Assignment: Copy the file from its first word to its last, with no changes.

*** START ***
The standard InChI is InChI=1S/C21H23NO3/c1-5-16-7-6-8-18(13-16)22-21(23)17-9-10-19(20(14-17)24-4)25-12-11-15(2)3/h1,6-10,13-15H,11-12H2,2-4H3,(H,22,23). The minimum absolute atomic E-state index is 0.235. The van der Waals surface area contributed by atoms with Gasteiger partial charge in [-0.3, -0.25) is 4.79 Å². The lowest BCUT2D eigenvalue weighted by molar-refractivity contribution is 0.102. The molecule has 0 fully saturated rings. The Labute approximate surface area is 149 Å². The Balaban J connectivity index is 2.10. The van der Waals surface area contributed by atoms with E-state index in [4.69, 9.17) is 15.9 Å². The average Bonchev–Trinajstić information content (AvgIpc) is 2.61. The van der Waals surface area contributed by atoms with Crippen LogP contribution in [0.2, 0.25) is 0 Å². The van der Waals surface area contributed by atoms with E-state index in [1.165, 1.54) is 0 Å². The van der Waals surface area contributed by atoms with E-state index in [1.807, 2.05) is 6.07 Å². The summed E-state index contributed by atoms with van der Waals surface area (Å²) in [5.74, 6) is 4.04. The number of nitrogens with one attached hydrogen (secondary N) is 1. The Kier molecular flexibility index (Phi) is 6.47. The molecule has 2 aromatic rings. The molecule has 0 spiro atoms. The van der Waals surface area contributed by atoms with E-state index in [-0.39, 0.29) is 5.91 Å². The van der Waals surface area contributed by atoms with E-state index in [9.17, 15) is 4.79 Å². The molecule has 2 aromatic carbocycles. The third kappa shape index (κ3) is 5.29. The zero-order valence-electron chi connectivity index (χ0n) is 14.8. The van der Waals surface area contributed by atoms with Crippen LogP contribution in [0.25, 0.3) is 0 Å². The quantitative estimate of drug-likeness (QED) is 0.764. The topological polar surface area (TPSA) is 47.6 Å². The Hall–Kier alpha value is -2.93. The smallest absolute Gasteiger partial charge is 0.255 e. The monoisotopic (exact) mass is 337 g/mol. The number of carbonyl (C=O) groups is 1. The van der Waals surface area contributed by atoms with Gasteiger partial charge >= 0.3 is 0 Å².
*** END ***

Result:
The standard InChI is InChI=1S/C21H23NO3/c1-5-16-7-6-8-18(13-16)22-21(23)17-9-10-19(20(14-17)24-4)25-12-11-15(2)3/h1,6-10,13-15H,11-12H2,2-4H3,(H,22,23). The minimum absolute atomic E-state index is 0.235. The van der Waals surface area contributed by atoms with Gasteiger partial charge in [-0.3, -0.25) is 4.79 Å². The lowest BCUT2D eigenvalue weighted by molar-refractivity contribution is 0.102. The molecule has 0 fully saturated rings. The Labute approximate surface area is 149 Å². The Balaban J connectivity index is 2.10. The van der Waals surface area contributed by atoms with E-state index in [4.69, 9.17) is 15.9 Å². The average Bonchev–Trinajstić information content (AvgIpc) is 2.61. The van der Waals surface area contributed by atoms with Crippen LogP contribution in [0.2, 0.25) is 0 Å². The van der Waals surface area contributed by atoms with E-state index in [1.165, 1.54) is 0 Å². The van der Waals surface area contributed by atoms with E-state index in [1.807, 2.05) is 6.07 Å². The summed E-state index contributed by atoms with van der Waals surface area (Å²) in [5.74, 6) is 4.04. The number of nitrogens with one attached hydrogen (secondary N) is 1. The Kier molecular flexibility index (Phi) is 6.47. The molecule has 2 aromatic rings. The molecule has 0 spiro atoms. The van der Waals surface area contributed by atoms with E-state index in [-0.39, 0.29) is 5.91 Å². The van der Waals surface area contributed by atoms with E-state index in [9.17, 15) is 4.79 Å². The molecule has 2 aromatic carbocycles. The third kappa shape index (κ3) is 5.29. The zero-order valence-electron chi connectivity index (χ0n) is 14.8. The van der Waals surface area contributed by atoms with Crippen LogP contribution in [0.25, 0.3) is 0 Å². The quantitative estimate of drug-likeness (QED) is 0.764. The topological polar surface area (TPSA) is 47.6 Å². The Hall–Kier alpha value is -2.93. The smallest absolute Gasteiger partial charge is 0.255 e. The monoisotopic (exact) mass is 337 g/mol. The number of carbonyl (C=O) groups is 1. The van der Waals surface area contributed by atoms with Gasteiger partial charge >= 0.3 is 0 Å².